Safaris, by definition, venture off the beaten track and into remote areas. Four-wheel-drive vehicles are usually necessary, and a driver or guide with good local knowledge may prove invaluable. It may be possible to hire a self-drive vehicle, and even avoid getting hopelessly lost, but can you spot the tail of a leopard amid tree branches at a distance of two hundred metres?
The cost of making your own arrangements can be quite high, but the advantages may make it worthwhile. If the vehicle is shared by a group of half a dozen people, the inevitable compromises must be made. Package tour safaris usually plan “game drives” early in the morning and late in the afternoon. However, they are designed to satisfy the demands of western tourists who want to see everything in a limited period. Consequently the photographic opportunities may be very limited – you may find yourself photographing a pride of lions with the light in the wrong direction and three other tourist vehicles as a backdrop. If you are serious about obtaining good images you need a great deal of time and patience, and you must be willing to react to the prevailing circumstances. When travelling independently, carry water, food, a map and a compass, and tell someone where you plan to go.
This type of photography also demands suitable equipment, because it is not always possible or desirable to approach your subject closely. Animals and birds are easily frightened away, or perhaps just stressed sufficiently to change its normal pattern of behaviour. Telephoto lenses and stable camera supports are therefore essential. Bean bags are useful for steadying a camera and lens against part of a vehicle, but remember to turn off the engine to reduce vibration. The best option is a telephoto lens, preferably featuring vibration reduction or image stabilization technology, having a large maximum aperture such as f/2.8 and a focal length of at least 400mm. However, equipment of this quality is very expensive and bulky to handle. Teleconverters, which increase the focal length of a lens by a factor of 1.4x or 2x, are a useful compromise. Image quality will never match that of an expensive prime lens, but they are relatively cheap and easy to carry. Note that teleconverters decrease the maximum aperture of any lens by one or two stops respectively. Using a 2x converter, a 200mm f/4 lens therefore becomes a 400mm f/8.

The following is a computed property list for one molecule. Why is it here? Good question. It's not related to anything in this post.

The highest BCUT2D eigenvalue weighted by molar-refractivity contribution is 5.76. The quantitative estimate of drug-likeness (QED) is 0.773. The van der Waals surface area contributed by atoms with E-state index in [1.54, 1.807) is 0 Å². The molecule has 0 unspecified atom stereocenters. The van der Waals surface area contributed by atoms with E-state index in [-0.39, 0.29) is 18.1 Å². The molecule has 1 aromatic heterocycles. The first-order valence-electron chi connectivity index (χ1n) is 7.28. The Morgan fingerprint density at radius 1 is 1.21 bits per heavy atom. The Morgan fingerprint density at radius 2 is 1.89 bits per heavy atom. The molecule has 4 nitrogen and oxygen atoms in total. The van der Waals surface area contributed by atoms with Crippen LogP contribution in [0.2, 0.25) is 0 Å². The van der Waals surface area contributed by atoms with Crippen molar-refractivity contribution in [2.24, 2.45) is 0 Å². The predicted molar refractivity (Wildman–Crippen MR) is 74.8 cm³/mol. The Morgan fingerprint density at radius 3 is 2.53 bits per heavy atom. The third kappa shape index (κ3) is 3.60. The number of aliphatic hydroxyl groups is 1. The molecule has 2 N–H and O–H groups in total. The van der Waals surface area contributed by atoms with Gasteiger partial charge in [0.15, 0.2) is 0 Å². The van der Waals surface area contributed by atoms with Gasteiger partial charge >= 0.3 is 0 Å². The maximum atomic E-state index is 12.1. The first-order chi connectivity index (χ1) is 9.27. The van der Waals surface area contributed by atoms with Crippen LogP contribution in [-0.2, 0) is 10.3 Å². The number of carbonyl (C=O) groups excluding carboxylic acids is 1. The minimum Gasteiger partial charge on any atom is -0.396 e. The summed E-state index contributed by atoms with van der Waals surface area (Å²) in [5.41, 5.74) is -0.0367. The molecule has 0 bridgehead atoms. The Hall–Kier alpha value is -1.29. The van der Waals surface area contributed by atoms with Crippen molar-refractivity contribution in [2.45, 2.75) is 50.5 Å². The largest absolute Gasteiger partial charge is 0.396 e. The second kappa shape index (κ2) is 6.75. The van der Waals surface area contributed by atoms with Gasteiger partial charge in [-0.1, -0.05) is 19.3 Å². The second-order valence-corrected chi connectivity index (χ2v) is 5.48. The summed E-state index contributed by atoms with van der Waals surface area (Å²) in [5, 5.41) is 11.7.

Digital SLRs have an advantage in that their sensors are generally smaller than a standard 35mm film frame. This gives an image magnification factor of around 1.5 when using 35mm format lenses. A 200mm 35mm format lens will therefore be the equivalent of a 300mm lens when attached to a digital SLR. Maximum aperture is unaffected.
In dry conditions dust may be a real hazard for all photographic equipment, and in particular for digital cameras. Carry key items in zip-loc poly bags. In tropical conditions film must be kept cool and dry, and processed as soon as possible. Use cool boxes and silica gel where possible. Digital equipment consumes lots of power, so carry fully-charged spares and recharge all cells whenever possible.
In general, use the longest lens available, hold it absolutely steady and select a large aperture and a fast shutter speed. This reduces depth of field and so drops the background out of focus, and freezes any movement of camera or subject. Lenses featuring vibration reduction or image stabilization technology effectively give the photographer an additional two stops.